“Did Hamlet Have an Affair with Ophelia?” “In My Theater Company, Invariably”

John Barrymore? Walter Sichel? William Powell Frith? Anonymous Scene-Shifter? Johnston Forbes-Robertson? Arthur Machen? Cedric Hardwicke? Errol Flynn?

Dear Quote Investigator: The theater world has long been known for complex tempestuous relationships between cast members on and off the stage. One comical tale concerns the ambiguous relationship between Hamlet and Ophelia presented in William Shakespeare’s renowned tragedy.

An inquisitive theatergoer asked a well-known stage manager, “Did Hamlet have an affair with Ophelia?” The manager quickly responded, “In my company, always”.

Would you please explore the history of this tale?

Quote Investigator: In 1923 “The Sands of Time: Recollections and Reflections” by Walter Sichel appeared. The author relayed a story he heard from the painter William Powell Frith who died in 1909. Emphasis added to excerpts by QI: 1

At one time he delighted to go behind the scenes of the theatre and chat with the scene-shifters. One of them appeared very intelligent, and Mr. Frith asked him if he had ever himself been a player. He had, in the provinces. Had he ever acted Shakespeare? Of course he had, he had played in ‘Amlick, he had, indeed, acted the chief part.

“Very interesting,” said Mr. Frith, “please tell me what is your conception of Hamlet’s relation to Ophelia. Did he, so to speak, love her not wisely but too well?“I don’t know, sir, if ‘Amlick did, but I did,” was the unblushing answer.

The key line was delivered by an anonymous thespian who also worked as a member of a stage crew. This family of anecdotes is highly variable in expression; thus, the origin is difficult to trace.

Below are additional selected citations in chronological order.

Continue reading “Did Hamlet Have an Affair with Ophelia?” “In My Theater Company, Invariably”

Notes:

  1. 1923, The Sands of Time: Recollections and Reflections by Walter Sichel, Chapter 8: Editorship—and After, Quote Page 238, Hutchinson and Company, London, England. (HathiTrust Full View)

Dear Sir, I Have Read Your Play. Oh, My Dear Sir. Yours Faithfully

Herbert Beerbohm Tree? Albert Chevalier? John Clayton? Johnston Forbes-Robertson? John Golden? James Wallen? John Alfred Calthrop? Charles Dillingham? Anonymous? Apocryphal?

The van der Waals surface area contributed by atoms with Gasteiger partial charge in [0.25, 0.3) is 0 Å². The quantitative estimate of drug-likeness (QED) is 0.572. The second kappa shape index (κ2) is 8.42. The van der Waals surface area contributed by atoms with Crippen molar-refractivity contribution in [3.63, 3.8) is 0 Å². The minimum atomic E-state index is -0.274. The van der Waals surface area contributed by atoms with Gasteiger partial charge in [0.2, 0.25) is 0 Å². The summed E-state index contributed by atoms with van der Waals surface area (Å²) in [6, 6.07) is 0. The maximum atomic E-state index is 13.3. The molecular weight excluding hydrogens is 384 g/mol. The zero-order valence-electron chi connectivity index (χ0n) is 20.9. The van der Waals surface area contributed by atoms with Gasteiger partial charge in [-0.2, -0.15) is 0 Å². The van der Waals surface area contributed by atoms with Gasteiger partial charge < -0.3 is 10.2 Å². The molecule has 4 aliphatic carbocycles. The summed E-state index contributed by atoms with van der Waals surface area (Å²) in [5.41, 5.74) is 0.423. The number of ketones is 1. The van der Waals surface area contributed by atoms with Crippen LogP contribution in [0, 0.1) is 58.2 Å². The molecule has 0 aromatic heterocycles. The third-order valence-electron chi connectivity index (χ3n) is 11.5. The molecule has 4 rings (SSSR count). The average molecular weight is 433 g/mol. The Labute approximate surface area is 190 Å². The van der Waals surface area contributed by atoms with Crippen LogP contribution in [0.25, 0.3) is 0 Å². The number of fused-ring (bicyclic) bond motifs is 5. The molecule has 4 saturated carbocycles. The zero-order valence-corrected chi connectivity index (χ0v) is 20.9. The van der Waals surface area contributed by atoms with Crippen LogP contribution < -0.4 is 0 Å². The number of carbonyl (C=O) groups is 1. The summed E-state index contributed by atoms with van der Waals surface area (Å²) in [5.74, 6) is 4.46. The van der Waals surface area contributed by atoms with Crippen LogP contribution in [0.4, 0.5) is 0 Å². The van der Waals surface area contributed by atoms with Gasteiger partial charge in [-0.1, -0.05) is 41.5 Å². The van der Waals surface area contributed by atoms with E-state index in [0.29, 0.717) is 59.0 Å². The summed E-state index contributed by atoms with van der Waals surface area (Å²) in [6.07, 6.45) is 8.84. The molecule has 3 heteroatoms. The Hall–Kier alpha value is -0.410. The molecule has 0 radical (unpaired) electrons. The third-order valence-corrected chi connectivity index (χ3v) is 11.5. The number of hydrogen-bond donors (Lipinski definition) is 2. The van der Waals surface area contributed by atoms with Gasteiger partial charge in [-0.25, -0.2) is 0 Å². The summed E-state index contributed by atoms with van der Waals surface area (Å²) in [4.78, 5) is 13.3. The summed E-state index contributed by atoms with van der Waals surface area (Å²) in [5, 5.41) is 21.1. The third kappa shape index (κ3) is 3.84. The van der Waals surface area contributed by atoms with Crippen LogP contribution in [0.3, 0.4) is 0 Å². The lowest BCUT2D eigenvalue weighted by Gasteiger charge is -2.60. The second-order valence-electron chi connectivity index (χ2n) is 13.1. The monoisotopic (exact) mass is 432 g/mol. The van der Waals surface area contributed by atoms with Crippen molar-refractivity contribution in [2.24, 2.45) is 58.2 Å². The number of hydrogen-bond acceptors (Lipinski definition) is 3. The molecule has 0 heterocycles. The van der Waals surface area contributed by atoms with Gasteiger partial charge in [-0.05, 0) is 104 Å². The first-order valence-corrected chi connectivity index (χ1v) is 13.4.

Dear Quote Investigator: Successful producers and directors are regularly sent screenplays and scripts by individuals with high aspirations. Unfortunately, these products of creativity are often terrible. One theater manager in the 1800s responded with a devastating two sentence assessment. The critical words have been attributed to the prominent English actor-manager Herbert Beerbohm Tree. Would you please explore this topic?

Quote Investigator: The earliest match located by QI appeared in “The Era” newspaper of London in 1888. A short item of “Theatrical Gossip” credited the actor and theater manager John Clayton with delivering the harsh assessment in a letter. Emphasis added to excerpts by QI: 1

A young author sent a play to the late Mr John Clayton, and begged him to read it. After a few days he received the MS. and the following characteristic reply:—“Dear Sir,—I have read your play— Oh! my dear sir.—Yours, J.C.”

The same item appeared in other newspapers in 1888 such as the “South Wales Echo” of Glamorgan, Wales. 2

Below are additional selected citations in chronological order.

Continue reading Dear Sir, I Have Read Your Play. Oh, My Dear Sir. Yours Faithfully

Notes:

  1. 1888 November 10, The Era, Theatrical Gossip, Quote Page 10, Column 2, London, England. (British Newspaper Archive)
  2. 1888 November 10, South Wales Echo, Green-room Gossip, Quote Page 2, Column 6, Glamorgan, Wales. (British Newspaper Archive)